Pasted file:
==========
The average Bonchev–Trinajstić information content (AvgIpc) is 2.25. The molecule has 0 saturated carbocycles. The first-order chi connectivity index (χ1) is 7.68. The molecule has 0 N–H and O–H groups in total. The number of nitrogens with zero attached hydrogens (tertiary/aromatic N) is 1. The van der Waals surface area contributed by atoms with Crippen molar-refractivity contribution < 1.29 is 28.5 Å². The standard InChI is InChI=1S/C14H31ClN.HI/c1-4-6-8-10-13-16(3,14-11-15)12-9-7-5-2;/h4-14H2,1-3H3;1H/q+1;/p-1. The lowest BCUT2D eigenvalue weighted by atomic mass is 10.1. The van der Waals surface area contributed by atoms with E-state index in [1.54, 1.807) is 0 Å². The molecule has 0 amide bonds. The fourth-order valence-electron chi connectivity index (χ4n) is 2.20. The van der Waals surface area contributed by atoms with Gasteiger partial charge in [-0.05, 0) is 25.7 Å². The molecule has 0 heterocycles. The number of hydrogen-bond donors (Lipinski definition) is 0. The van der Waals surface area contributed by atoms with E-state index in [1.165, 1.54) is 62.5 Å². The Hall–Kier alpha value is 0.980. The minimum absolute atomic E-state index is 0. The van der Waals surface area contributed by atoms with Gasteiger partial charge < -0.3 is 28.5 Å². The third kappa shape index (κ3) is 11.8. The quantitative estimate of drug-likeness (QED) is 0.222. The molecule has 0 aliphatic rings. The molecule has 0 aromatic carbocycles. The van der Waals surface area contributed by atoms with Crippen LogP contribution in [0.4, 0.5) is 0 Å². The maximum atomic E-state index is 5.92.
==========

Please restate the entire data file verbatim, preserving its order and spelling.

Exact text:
The average Bonchev–Trinajstić information content (AvgIpc) is 2.25. The molecule has 0 saturated carbocycles. The first-order chi connectivity index (χ1) is 7.68. The molecule has 0 N–H and O–H groups in total. The number of nitrogens with zero attached hydrogens (tertiary/aromatic N) is 1. The van der Waals surface area contributed by atoms with Crippen molar-refractivity contribution < 1.29 is 28.5 Å². The standard InChI is InChI=1S/C14H31ClN.HI/c1-4-6-8-10-13-16(3,14-11-15)12-9-7-5-2;/h4-14H2,1-3H3;1H/q+1;/p-1. The lowest BCUT2D eigenvalue weighted by atomic mass is 10.1. The van der Waals surface area contributed by atoms with E-state index in [1.54, 1.807) is 0 Å². The molecule has 0 amide bonds. The fourth-order valence-electron chi connectivity index (χ4n) is 2.20. The van der Waals surface area contributed by atoms with Gasteiger partial charge in [-0.05, 0) is 25.7 Å². The molecule has 0 heterocycles. The number of hydrogen-bond donors (Lipinski definition) is 0. The van der Waals surface area contributed by atoms with E-state index in [1.165, 1.54) is 62.5 Å². The Hall–Kier alpha value is 0.980. The minimum absolute atomic E-state index is 0. The van der Waals surface area contributed by atoms with Gasteiger partial charge < -0.3 is 28.5 Å². The third kappa shape index (κ3) is 11.8. The quantitative estimate of drug-likeness (QED) is 0.222. The molecule has 0 aliphatic rings. The molecule has 0 aromatic carbocycles. The van der Waals surface area contributed by atoms with Crippen LogP contribution in [0.4, 0.5) is 0 Å². The maximum atomic E-state index is 5.92.